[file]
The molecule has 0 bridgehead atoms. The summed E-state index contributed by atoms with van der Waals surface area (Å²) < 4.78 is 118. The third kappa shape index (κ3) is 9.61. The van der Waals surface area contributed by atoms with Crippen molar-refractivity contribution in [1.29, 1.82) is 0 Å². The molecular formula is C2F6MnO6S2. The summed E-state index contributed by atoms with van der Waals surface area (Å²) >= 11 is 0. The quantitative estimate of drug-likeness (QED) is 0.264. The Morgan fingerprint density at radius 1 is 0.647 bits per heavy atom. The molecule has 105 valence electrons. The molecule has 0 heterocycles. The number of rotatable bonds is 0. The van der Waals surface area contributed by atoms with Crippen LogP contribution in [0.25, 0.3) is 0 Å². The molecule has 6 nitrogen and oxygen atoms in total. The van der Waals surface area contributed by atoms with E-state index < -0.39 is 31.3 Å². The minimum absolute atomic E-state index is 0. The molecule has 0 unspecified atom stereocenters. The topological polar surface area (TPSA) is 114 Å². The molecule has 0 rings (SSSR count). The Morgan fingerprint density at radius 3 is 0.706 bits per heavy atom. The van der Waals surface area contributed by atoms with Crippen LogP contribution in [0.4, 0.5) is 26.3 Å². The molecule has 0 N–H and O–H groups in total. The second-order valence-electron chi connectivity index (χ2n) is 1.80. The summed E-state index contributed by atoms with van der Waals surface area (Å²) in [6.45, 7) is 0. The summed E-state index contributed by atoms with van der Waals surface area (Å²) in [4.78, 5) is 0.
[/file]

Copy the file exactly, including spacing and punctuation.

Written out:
The molecule has 0 bridgehead atoms. The summed E-state index contributed by atoms with van der Waals surface area (Å²) < 4.78 is 118. The third kappa shape index (κ3) is 9.61. The van der Waals surface area contributed by atoms with Crippen molar-refractivity contribution in [1.29, 1.82) is 0 Å². The molecular formula is C2F6MnO6S2. The summed E-state index contributed by atoms with van der Waals surface area (Å²) >= 11 is 0. The quantitative estimate of drug-likeness (QED) is 0.264. The Morgan fingerprint density at radius 1 is 0.647 bits per heavy atom. The molecule has 105 valence electrons. The molecule has 0 heterocycles. The number of rotatable bonds is 0. The van der Waals surface area contributed by atoms with Crippen LogP contribution in [0.25, 0.3) is 0 Å². The molecule has 6 nitrogen and oxygen atoms in total. The van der Waals surface area contributed by atoms with E-state index < -0.39 is 31.3 Å². The minimum absolute atomic E-state index is 0. The molecule has 0 unspecified atom stereocenters. The topological polar surface area (TPSA) is 114 Å². The molecule has 0 rings (SSSR count). The Morgan fingerprint density at radius 3 is 0.706 bits per heavy atom. The van der Waals surface area contributed by atoms with Crippen LogP contribution in [0.4, 0.5) is 26.3 Å². The molecule has 0 N–H and O–H groups in total. The second-order valence-electron chi connectivity index (χ2n) is 1.80. The summed E-state index contributed by atoms with van der Waals surface area (Å²) in [6.45, 7) is 0. The summed E-state index contributed by atoms with van der Waals surface area (Å²) in [4.78, 5) is 0.